1-1/2 cups sweet Marsala wine (the real wine, NOT a "cooking Marsala")
1 leftover rind of Parmigiano Reggiano (or cut the rind from a new wedge)
Salt and fresh ground black pepper at the end to adjust the finished flavor
1 loaf of Ciabatta bread, cubed as need
Fontina (we used Bel Gioioso brand, or Fontina Val d'Aosta if you can find some)
Oregano for dusting the finished soup
When the soup is finished, taste it and adjust for salt and ground black pepper. I added only about 1 teaspoon of sea salt to mine, but it depends on if the stock was salty or not. Trust your palette. In the end, I think I added about 20 cracks of black pepper.
Ready to Serve
There you have it. The taste is luscious, rustic, hearty, sweet and definitely more Italiano than French.
I hope you enjoy my Zuppa di Cipolle Italiano...
Let me know how yours turned out...
Copyright 2017, Jerry Finzi/Grand Voyage Italy - All Rights Reserved
An many might know, each year for St. Patrick's Day we make a Shepherd's Pie and Irish Soda Bread to celebrate. I usually forget to "wear the green" and my son Lucas usually reminds me, but we still enjoy our Irish food, Celtic music and some stout.
Above is a photo of this year's efforts, still steaming from the oven. I gave it an Italian look of gnocchi on the top by using a pastry bag with the larges flat tip I own, with teeth running along it's 2" length. The texture of the potatoes gave a nice crispy surface. This was made in a 12" ceramic deep dish pie plate and weighed about 5 pounds when done. We had two meals out of it, and Lucas had a thermos-full for his school lunch on another day. I was considering topping a pizza with some of the leftovers, but thought that would be going too far...
For the original Shepherd's Pie recipe HERE.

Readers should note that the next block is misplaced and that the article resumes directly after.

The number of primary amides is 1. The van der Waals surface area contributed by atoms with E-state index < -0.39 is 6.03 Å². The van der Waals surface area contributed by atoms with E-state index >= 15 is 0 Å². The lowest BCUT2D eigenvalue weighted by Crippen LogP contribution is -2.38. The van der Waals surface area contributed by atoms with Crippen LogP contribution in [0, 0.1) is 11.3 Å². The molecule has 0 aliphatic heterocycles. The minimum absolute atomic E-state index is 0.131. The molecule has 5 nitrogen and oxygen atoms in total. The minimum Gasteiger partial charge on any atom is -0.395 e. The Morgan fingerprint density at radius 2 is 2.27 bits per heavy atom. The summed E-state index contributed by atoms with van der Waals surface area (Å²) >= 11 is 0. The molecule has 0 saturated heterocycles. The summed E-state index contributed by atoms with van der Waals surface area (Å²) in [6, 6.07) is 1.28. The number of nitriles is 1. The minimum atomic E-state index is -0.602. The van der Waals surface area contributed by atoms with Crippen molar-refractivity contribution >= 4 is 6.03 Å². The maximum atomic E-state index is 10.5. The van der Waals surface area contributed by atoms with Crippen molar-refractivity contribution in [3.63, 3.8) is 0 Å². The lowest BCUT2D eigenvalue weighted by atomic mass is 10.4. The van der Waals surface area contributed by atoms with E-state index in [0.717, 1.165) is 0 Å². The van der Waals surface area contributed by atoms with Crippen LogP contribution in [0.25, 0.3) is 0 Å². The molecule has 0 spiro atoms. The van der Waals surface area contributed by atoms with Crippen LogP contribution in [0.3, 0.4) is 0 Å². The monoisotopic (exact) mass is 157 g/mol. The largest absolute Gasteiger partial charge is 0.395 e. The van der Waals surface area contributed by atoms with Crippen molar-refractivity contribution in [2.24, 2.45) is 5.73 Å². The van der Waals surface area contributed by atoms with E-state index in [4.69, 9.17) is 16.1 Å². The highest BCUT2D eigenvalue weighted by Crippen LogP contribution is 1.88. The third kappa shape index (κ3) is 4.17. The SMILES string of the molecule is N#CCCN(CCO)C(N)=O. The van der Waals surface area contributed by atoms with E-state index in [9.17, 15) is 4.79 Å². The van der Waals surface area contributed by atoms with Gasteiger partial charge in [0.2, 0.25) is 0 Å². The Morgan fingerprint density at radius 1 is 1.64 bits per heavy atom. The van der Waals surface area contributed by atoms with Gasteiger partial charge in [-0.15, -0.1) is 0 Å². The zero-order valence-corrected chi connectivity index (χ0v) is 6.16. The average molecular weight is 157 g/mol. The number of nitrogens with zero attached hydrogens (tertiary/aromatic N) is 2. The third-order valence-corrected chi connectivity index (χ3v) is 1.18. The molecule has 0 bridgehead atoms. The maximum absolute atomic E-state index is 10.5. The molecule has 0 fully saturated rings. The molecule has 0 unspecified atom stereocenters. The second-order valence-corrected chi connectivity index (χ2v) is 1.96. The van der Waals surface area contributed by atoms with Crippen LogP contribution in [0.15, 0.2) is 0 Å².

For the recipe for Lisa's Soda Bread, click HERE.
I've always loved coconut and chocolate. Mounds candy bars were a favorite when sitting in the dark, echoing movie palace during Saturday matinees in my youth. In Italy, one of my favorite, two-scoop gelato treats was coco and cioccolato. So when my wife, Lisa made these Coconut Chocolate Squares for me last week, I was in heaven!
Occasionally, to top off my pizza or when I make a dense French onion soup, I need to caramelize onions. We love addition of their intense flavor on pizza and our French onion soup is a favorite of our son, Lucas. When I first tried to do this years ago, I would always burn the onions way before they were caramelized. But I learned a couple of hacks that work well...
It's the natural sugar content in onions that becomes caramelized, not the onions themselves. It can take a hour or more over a very low flame to get them dark and nutty brown--Julia Child's goal when making her French Onion Soup the traditional way. To speed things along, I always sprinkle a bit of sugar over the onions after they go into the pan. Not much... a 3-4 tablespoons is enough for 6 cups of onions when making soup, a light sprinkle (a tablespoon or so) when doing only a medium onion for a pizza topping. You'll be surprised at the difference a little sugar makes. It speeds up the caramelization process and helps to give you a nice nutty brown color.
The water comes in to prevent burning the onions during the long cooking time. At the beginning, watch over your onions and stir occasionally to prevent burning. But when you've reach the point where the onions are drying out and will do nothing but burn if you simmer them any longer, splash a half cup of water (or more if you have a large amount of onions) into the pan, and using a flat wooden spoon, deglaze the pan to get the brown bits off the bottom. Cover the pan and continue to saute the onions on a low flame. If you use the lid, you can pretty much let them saute while checking on them only periodically until they are caramelized. IF you prefer to watch your onions sauteing without a lid, you might have to splash a bit more water into the pan from time to time.
If you use these two hacks, instead of over an hour, you'll have sweet caramelized onions within a half hour.
There is nothing like the flavors of fresh mozzarella, basil, olive oil and tomatoes. The myriad of ways these simple ingredients can be put together boggles the mind, ranging from pizza to lasagna to panini. The culmination of this combination is an excellent example of the simplicity of Italian cuisines: Caprese... nothing more than a simple insalata (salad) of these basic components.
While you can simply lay some slices of tomato on a plate, top them with mozzarella and basil, and then drizzle with extra virgin olive oil, at times you want some to do something to impress or simply for fun, and the kids will love making...
Ladybug Caprese Insalata.